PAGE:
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Vern Cotter has his work cut out to improve Scots

The emergence of Jonny Gray has been a standout moment. Picture: SNS

The emergence of Jonny Gray has been a standout moment. Picture: SNS

Not much improvement, so Cotter has big job ahead, says Tom English

LET’S begin with the positives, the little pockets of optimism that dropped into our rugby world in Scotland in 2013. The news that the SRU landed a big beast as national coach was a source of hope for the future, even if Vern Cotter’s arrival was held back a year because of his commitments at Clermont Auvergne in France.

Cotter is a highly regarded coach, an old-school operator who is tough and canny. As forwards coach with the Crusaders he won two Super 12 titles. As head coach with Clermont since 2006 he has won a French championship and come close to winning it on several other occasions. Again this season, Clermont are top of the table in their domestic league and top of the table in their Heineken Cup pool, a competition they should have won last season had they held their nerve in the final against Toulon. Can he mould a Scotland team of mixed quality and drive it forward? That’s the question.

Other upbeat moments. The emergence of Jonny Gray, right, as a Test player against South Africa in the autumn at the age of 19. At 26, Tim Swinson is an old man by comparison, but he also made his Scotland debut in 2013 and suggested that he has plenty yet to offer. The performance against South Africa in Nelspruit in the summer was a stand-out, at least for 70 minutes. It was a Scotland team shorn of Sean Maitland, Stuart Hogg, Richie Gray and Ryan Grant – the four Lions – as well as Ross Ford, Tim Visser and Kelly Brown and yet, with seven minutes left they were just three points behind. They conceded late, but in terms of courage in adversity, it was the best we saw all year.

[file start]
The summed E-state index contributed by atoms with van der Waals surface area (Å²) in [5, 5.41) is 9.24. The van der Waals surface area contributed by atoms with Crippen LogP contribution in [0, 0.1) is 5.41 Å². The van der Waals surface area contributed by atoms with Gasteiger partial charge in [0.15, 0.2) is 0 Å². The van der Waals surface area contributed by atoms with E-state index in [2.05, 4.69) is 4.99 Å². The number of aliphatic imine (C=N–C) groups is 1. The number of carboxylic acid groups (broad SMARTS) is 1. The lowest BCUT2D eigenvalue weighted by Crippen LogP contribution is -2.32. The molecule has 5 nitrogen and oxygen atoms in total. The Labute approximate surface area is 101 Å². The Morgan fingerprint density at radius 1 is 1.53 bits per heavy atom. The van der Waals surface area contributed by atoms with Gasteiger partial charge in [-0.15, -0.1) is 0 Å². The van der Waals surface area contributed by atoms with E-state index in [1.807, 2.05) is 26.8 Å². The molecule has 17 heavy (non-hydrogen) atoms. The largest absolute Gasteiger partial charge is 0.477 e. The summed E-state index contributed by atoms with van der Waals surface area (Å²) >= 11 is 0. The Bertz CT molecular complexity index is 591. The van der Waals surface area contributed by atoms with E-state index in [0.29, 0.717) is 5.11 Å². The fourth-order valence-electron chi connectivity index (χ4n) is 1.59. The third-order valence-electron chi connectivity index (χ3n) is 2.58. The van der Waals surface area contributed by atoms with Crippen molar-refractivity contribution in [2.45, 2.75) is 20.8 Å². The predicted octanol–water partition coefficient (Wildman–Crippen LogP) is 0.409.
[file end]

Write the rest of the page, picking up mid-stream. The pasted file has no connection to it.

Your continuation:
The worst? Well, that’s a long saga. Scott Johnson talks about progress but it’s really not all that evident. If you’re dealing with the bottom line – wins and losses – his 11 Tests in charge in 2013 have produced four victories and seven defeats, which is only one victory more than Andy Robinson managed in his last 11 Tests. Across the entirety of his reign, Robinson had a 42.9 per cent win ratio. Johnson, so far, is running at 36.3 per cent. Of course, the Australian has, arguably, one of the greatest jobs in rugby in that no matter how he fares he is still going to get a promotion at the end of it all. He is moving upstairs when Cotter appears, regardless of how Scotland perform in the months ahead. What a nice number that is. One of the great challenges is to get Scotland scoring more tries and winning more matches. Sure, they won two in the Six Nations for the first time since 2006 but, if that was a platform for progression, then it didn’t last long.

Scotland lost to Wales at Murrayfield and to France in Paris. If those performances weren’t ones to get you angry, the loss to Samoa that followed next surely was. As was the wretched display against South Africa in the autumn and the wasted opportunity to beat a weakened Wallabies.

What you can say about Scotland in 2013 is that they are continuing to plod along without going anywhere fast.

The previous year had been so calamitous it would have been almost impossible to see how they could have gone backwards.

So progress, but in baby-steps. Quite frankly, we should be counting the days until Cotter arrives.

 

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